Every time junior catcher Lindsey Johnson comes to the plate to hit, she performs the same ritual, touching the second “A” in the middle of her Easton Stealth bat as a tribute to her horse Andy. After this symbolic gesture, she steps into the batter’s box with strength and poise.
“When I think of Andy and horseback riding, it relaxes me and makes me really happy and confident,” she said. “When I’m at catcher and there’s a runner on base, I think about the power and the drive that you have — like when you’re coming toward that last fence and the last thing you have to do is clear it.”
Ever since she rode her first horse at a fair in Springfield, Mass., when she was 4 years old, Johnson has been an avid horseback rider.
“It’s something that’s become such an innate part of me that I couldn’t imagine my life without it,” she said.
In addition to her longtime passion for horseback riding, Johnson has also always loved playing team sports for the camaraderie. When she was attending Manchester High School in her hometown of Manchester, Conn., Johnson decided to play on the softball and volleyball teams and participate in equestrian competitions on weekends.
To balance time juggling all three sports, Johnson developed a schedule of waking up between 3 and 4 a.m. to go riding at Windcrest Farms in Hebron, Conn., which was a 25-minute drive from her home. After riding, she would begin a full school day at 7 a.m. Johnson would attend volleyball practices in the fall and softball practices in the spring, then return home to start the weekday cycle again.
“The overlap helped me stay in good shape, but it was definitely challenging, based on time, to find enough hours in the day to practice each sport I was doing,” she said.
Johnson was dependent on her mother, Danielle, and younger sister, Megan, to help her stick to her weekly schedule. Megan, who is three years younger than Johnson, competed in the Connecticut Hunter and Jumper Association equestrian shows.
Danielle began horseback riding when her daughters developed a passion for it. Growing up in New York City, she never had an opportunity to ride horses. But now she is a horseback riding instructor for children at Windcrest Farm.
Johnson said Megan and her mother are her biggest critics and most loyal fans.
“The three of us have become what people call ‘The Johnson Team,’” she said. “We bounce ideas off each other and make it work in the end.”
Danielle said Johnson and Megan’s passion for the sport was expensive because the average cost to lease a horse for one year ranges from $4,000 to $10,000.
“Economically it can be a burden at times,” Danielle said. “There were very little family vacations. Still, my husband and my son were willing to make the sacrifice for the girls’ interest in the sport.”
Before she decided to join the softball team at Ithaca College her freshman year, Johnson was in contact with the club equestrian coach, Austra Ravo-Putnam, about riding for the team. After contemplating joining the club team, Johnson chose to strictly play on the softball team because equestrianism was an easier sport to return to.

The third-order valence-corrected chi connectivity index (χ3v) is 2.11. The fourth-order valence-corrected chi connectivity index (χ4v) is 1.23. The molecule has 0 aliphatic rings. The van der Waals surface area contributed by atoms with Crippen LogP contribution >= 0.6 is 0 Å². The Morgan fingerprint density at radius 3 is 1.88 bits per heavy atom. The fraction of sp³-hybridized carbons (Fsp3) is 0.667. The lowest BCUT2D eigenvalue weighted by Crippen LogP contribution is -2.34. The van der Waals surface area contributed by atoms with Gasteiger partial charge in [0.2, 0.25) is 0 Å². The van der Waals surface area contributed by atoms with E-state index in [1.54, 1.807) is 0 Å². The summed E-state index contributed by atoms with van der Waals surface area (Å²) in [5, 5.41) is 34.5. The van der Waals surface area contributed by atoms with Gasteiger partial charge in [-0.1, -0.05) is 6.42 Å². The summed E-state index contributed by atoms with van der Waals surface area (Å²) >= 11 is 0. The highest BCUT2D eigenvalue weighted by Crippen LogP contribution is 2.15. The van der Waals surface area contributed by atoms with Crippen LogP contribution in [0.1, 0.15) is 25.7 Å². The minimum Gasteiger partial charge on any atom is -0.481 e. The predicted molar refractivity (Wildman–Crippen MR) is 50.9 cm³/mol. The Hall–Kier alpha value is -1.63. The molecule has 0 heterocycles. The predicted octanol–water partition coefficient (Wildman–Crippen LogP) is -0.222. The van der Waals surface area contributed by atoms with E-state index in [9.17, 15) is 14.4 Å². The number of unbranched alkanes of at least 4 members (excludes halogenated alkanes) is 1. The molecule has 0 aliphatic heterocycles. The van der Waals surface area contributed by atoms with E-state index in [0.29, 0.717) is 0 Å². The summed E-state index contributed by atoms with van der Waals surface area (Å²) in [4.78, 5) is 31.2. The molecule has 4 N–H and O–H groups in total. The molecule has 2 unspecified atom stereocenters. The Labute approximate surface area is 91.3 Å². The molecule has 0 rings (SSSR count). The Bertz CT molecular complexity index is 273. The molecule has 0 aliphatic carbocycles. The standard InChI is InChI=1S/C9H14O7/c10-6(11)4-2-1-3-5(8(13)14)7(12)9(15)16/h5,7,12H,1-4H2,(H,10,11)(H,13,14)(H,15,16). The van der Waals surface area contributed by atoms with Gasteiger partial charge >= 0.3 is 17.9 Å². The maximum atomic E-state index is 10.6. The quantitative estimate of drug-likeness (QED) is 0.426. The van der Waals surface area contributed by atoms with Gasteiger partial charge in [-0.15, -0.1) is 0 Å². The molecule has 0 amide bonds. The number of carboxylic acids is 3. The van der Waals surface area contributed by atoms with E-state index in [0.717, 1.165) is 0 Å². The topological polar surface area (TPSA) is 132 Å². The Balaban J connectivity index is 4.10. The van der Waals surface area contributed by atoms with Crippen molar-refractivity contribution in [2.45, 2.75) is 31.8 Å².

Johnson started off with a young pony named Molly, who was 4 years old. She finished eighth overall in a field of 10 competitors in her first contest in 2004. The following year, Johnson competed in the Children Medal Championship composed of 99 riders from eight different states using both horses and ponies. Her equestrian career took off from there, as she had the opportunity to compete in the 2006 HBO Marshall and Sterling Finals in Saugerties, N.Y., which consisted of the best 30 riders in the nation.
When Johnson was approaching the final two jumps at the Marshall and Sterling Finals, she knew it was going to be a special performance.
“I remember approaching my last fence, and I could already hear people starting to cheer because they knew it was that great,” she said. “One way you know that you’ve done really well is when you hear my trainer, Armand, cheering for you because he’ll always clap, but when you hear him wooing, you know you’ve done really well.”
Johnson won the national title with her brown stallion Andy, who she was able to establish a special connection with because of a shared motivated and competitive nature.
“It’s not just you being able to do the part,” she said. “It’s the horse as well. In any sport you do, there’s teamwork involved, and it can be physically demanding.”
Johnson learned to pick up on Andy’s emotions, noticing his ears were forward when he was focused and back when he felt upset.
Though Johnson’s lease on Andy has expired, Andy lives in a stable on Windcrest Farm under Danielle’s care. Johnson also helps her mother teach younger riders on the farm during the summer.
Johnson’s ability to read Andy allows her to make adjustments on the fly, a trait she uses often as a catcher on the softball team.
Sophomore pitcher Jillian Olmstead said Johnson has become one of the team’s best communicators behind the plate and has helped her develop more precise location on her pitches.
“She’s willing to help anybody, whether it’s the pitchers with their pitches or batters with their hitting,” Olmstead said.
Softball is a sport Johnson can play for a short period of time, but horseback riding will always be her main passion.
“The way I look at it, I probably won’t go professional in softball, and horseback riding is something that I’ll have forever,” Johnson said. “I tell people that if I had to quit everything that I do, horseback riding would be the last thing I would stop doing.”